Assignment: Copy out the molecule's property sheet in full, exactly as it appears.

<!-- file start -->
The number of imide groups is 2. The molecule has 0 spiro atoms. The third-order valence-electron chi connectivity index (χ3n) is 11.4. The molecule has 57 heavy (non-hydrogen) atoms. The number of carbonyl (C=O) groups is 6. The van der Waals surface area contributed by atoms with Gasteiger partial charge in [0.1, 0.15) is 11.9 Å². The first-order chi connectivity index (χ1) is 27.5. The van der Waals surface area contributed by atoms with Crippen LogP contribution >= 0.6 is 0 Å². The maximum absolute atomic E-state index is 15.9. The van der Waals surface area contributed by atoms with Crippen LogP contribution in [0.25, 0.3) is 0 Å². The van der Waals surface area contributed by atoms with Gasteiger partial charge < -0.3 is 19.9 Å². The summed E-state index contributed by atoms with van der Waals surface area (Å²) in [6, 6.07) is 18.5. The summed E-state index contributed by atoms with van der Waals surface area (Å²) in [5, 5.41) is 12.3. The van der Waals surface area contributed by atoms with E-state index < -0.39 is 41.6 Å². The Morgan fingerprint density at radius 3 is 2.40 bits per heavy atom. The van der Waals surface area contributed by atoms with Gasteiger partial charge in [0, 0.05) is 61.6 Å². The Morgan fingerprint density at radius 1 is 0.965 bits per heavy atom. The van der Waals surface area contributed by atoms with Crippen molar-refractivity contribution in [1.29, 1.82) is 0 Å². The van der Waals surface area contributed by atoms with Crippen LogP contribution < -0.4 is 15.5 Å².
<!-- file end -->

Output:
The number of imide groups is 2. The molecule has 0 spiro atoms. The third-order valence-electron chi connectivity index (χ3n) is 11.4. The molecule has 57 heavy (non-hydrogen) atoms. The number of carbonyl (C=O) groups is 6. The van der Waals surface area contributed by atoms with Gasteiger partial charge in [0.1, 0.15) is 11.9 Å². The first-order chi connectivity index (χ1) is 27.5. The van der Waals surface area contributed by atoms with Crippen LogP contribution >= 0.6 is 0 Å². The maximum absolute atomic E-state index is 15.9. The van der Waals surface area contributed by atoms with Crippen LogP contribution in [0.25, 0.3) is 0 Å². The van der Waals surface area contributed by atoms with Gasteiger partial charge < -0.3 is 19.9 Å². The summed E-state index contributed by atoms with van der Waals surface area (Å²) in [6, 6.07) is 18.5. The summed E-state index contributed by atoms with van der Waals surface area (Å²) in [5, 5.41) is 12.3. The van der Waals surface area contributed by atoms with E-state index < -0.39 is 41.6 Å². The Morgan fingerprint density at radius 3 is 2.40 bits per heavy atom. The van der Waals surface area contributed by atoms with Gasteiger partial charge in [0, 0.05) is 61.6 Å². The Morgan fingerprint density at radius 1 is 0.965 bits per heavy atom. The van der Waals surface area contributed by atoms with Crippen molar-refractivity contribution in [1.29, 1.82) is 0 Å². The van der Waals surface area contributed by atoms with Crippen LogP contribution < -0.4 is 15.5 Å².